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At a time when technology is disrupting so many aspects of our lives, from the way we communicate to the way we get around, our approaches to homelessness remain stubbornly resistant to change. Indeed, in San Francisco — home to some of the most forward-looking innovators in the world — a disturbing number of people still sleep on the streets.
This resistance to change has taken a major human toll, but fortunately, there is a cheap tool that could turn the tide: the smartphone.
The human beings who experience homelessness have a complex set of needs, and they often require individualized and high-quality assistance. Too often, they are failed by blunt policies from bureaucrats and ineffective services from nonprofit organizations.
Smartphones offer a way to bridge the gap between the needs of the homeless and the services that are available to them. In fact, many organizations are already working to help connect the homeless with phones if they don’t already have them. But true disruption will not come simply from increased connectivity.
The smartphone’s greatest power lies in revolutionizing how we understand and serve the homeless. Imagine if every homeless person had a smartphone, and he or she provided daily data on his or her health, happiness, income, family connections, use of services, and where he or she slept each night. And now imagine that a team of researchers, data scientists, and formerly homeless people had real-time access to that data.
These researchers could try delivering all sorts of interventions to individuals via their smartphones — for example, cash deposits in online bank accounts for taking positive actions, or referrals to particular service providers. The team could then track the results in real time using the data they receive. And as they learned what interventions work best for which people, they could be charged with actually implementing and refining them as people’s situations change and as they tested even more innovative ideas.
In a new report, I describe how such a world could be made possible. I propose beginning with a small-scale pilot project in a single city, with the mission of figuring out how to get homeless individuals to provide reliable data via smartphones. I suggest offering free, basic smartphones and maintaining full service plans for individuals as long as they provide reliable, daily data. If the continued service plan isn’t enough of an incentive, I suggest experimenting with additional small cash deposits or e-gift cards in return for data. If reliable data can be collected, the possibilities could transform our response to homelessness.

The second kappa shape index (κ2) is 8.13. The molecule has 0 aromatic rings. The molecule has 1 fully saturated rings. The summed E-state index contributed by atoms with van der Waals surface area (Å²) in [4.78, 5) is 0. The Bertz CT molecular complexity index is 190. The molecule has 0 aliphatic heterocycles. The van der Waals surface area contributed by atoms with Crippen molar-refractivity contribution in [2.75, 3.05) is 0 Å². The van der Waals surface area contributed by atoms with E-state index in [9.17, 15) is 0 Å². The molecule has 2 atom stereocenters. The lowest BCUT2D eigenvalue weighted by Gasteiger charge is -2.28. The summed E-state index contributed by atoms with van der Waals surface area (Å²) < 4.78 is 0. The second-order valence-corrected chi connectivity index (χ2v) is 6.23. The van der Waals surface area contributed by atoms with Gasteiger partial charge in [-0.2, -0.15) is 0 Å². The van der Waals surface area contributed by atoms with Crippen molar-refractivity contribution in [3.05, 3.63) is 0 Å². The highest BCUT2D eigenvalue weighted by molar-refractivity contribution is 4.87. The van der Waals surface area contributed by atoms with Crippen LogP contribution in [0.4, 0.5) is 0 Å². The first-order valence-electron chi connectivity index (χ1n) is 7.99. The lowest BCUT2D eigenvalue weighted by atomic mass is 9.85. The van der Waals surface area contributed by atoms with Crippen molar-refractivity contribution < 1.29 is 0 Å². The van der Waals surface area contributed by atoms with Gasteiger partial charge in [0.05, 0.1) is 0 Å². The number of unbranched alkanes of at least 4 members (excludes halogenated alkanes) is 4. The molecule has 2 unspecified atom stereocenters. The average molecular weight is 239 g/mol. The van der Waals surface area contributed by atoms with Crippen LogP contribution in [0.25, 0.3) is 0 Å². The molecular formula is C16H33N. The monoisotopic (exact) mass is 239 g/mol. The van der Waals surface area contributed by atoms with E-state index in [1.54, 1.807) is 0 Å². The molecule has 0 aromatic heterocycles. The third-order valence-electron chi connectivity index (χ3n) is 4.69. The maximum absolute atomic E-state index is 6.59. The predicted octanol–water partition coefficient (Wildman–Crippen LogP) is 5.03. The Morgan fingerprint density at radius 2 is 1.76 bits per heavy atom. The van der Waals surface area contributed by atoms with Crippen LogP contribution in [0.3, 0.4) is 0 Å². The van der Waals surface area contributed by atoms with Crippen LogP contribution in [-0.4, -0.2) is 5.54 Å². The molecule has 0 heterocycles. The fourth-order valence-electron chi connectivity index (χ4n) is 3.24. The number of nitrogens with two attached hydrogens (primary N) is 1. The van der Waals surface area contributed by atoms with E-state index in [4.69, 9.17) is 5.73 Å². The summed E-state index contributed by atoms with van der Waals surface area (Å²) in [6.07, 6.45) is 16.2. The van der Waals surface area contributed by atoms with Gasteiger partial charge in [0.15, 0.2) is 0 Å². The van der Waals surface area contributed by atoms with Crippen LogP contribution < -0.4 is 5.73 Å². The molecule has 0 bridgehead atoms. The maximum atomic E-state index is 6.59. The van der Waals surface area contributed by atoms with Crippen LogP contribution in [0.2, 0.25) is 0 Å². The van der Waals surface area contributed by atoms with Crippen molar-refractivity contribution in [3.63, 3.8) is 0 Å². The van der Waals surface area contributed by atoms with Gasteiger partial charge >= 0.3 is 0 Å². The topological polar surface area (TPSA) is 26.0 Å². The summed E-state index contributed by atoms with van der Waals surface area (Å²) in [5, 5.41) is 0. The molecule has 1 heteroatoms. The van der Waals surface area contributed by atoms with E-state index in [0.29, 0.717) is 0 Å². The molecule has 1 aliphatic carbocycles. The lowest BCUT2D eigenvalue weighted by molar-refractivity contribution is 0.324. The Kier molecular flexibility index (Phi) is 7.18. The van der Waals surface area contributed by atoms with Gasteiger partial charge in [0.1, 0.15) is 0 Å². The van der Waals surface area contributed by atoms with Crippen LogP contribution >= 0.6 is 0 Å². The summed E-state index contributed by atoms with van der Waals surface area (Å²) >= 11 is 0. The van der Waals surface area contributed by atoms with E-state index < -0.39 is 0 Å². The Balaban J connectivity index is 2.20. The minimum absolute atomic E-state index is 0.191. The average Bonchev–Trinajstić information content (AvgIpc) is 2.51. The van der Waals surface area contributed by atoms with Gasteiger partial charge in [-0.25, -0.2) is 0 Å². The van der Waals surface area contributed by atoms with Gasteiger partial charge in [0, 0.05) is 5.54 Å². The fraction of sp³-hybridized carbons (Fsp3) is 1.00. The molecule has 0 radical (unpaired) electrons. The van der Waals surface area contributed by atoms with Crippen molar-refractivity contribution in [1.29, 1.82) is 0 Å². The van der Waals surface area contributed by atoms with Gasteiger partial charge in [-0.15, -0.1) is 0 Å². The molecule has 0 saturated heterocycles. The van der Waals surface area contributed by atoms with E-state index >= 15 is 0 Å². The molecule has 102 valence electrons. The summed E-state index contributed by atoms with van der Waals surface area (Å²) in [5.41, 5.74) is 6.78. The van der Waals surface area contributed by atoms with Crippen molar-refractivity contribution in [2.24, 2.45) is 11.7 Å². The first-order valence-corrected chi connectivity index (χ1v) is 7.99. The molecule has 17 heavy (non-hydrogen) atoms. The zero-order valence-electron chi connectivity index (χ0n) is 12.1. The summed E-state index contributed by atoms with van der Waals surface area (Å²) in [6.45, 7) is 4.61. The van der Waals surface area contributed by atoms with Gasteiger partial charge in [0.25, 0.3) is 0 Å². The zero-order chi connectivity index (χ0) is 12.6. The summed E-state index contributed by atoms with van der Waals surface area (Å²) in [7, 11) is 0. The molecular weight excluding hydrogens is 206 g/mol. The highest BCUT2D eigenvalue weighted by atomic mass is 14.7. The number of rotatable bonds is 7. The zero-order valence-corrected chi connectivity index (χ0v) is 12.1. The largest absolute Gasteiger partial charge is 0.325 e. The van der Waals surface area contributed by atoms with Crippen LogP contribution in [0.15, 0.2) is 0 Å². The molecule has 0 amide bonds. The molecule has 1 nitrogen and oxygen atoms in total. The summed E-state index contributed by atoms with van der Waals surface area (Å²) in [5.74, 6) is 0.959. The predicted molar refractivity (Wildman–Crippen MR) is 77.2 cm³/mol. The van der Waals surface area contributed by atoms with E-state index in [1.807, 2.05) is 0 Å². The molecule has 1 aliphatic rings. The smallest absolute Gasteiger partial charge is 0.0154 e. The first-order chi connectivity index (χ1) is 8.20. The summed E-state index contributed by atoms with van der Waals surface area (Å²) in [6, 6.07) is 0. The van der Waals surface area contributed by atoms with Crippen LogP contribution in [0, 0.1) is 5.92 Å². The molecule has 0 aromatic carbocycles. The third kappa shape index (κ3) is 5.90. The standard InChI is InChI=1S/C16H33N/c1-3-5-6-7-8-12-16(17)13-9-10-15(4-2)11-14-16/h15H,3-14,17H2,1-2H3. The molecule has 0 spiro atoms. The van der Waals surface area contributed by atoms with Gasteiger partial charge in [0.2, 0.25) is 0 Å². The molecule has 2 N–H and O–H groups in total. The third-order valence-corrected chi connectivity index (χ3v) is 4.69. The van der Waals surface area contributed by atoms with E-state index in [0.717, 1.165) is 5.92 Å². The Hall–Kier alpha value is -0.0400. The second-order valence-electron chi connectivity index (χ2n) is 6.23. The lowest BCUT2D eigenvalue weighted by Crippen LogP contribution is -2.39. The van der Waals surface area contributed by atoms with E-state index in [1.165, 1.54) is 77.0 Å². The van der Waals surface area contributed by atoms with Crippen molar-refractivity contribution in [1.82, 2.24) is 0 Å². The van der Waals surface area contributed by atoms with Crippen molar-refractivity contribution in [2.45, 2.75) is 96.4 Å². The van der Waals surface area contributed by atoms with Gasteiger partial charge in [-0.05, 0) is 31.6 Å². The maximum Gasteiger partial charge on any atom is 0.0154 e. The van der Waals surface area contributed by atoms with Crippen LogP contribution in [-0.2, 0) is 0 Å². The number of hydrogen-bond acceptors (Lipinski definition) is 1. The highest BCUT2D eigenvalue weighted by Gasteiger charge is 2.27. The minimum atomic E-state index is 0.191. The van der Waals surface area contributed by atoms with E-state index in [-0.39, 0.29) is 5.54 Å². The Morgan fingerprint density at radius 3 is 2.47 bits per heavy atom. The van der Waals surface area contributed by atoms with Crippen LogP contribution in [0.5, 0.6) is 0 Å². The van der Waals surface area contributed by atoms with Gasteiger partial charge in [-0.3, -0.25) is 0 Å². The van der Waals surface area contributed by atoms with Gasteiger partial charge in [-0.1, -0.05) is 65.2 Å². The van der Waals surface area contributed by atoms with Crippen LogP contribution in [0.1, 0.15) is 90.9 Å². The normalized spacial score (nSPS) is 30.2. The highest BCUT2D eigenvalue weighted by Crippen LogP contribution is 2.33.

First, we could learn the answers to all kinds of important questions by conducting randomized controlled trials — comparing the outcomes of a randomly selected group that receives an intervention with a group that does not. Does giving cash to homeless people help or harm them? Does providing food and sleeping bags keep people healthy, or does it prevent them from accessing shelters? Can cash incentives for staying off the street keep people housed and improve their wellbeing? With the combined assistance of real-time data and tools like online banking, couriers, and GPS, such trials can help us test new ideas and quickly learn which interventions actually help transform people’s lives.
We could also use smartphones to evaluate existing actions. For example, when officials clear out homeless encampments, do displaced individuals move into shelters, or do they move out of town and become more destabilized? How effective are specific nonprofit organizations in actually helping the homeless? Cities and organizations could be held accountable for how they serve homeless individuals in their communities using data collected from the homeless themselves.
And ultimately, turning over the data and authority to implement interventions to a team of researchers, data scientists, and formerly homeless people would transform policy. Learning what works and doing what works would no longer be separate exercises. The result would be large-scale, rapid innovation for the complex and worthy human beings who sleep on our streets.
Society has been transformed in major ways as a result of technology and innovation. It’s time to bring those same disruptive tools to our brothers and sisters who need it the most. It’s time for a tech revolution for the homeless.
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Poverty in America—and What to Do About It
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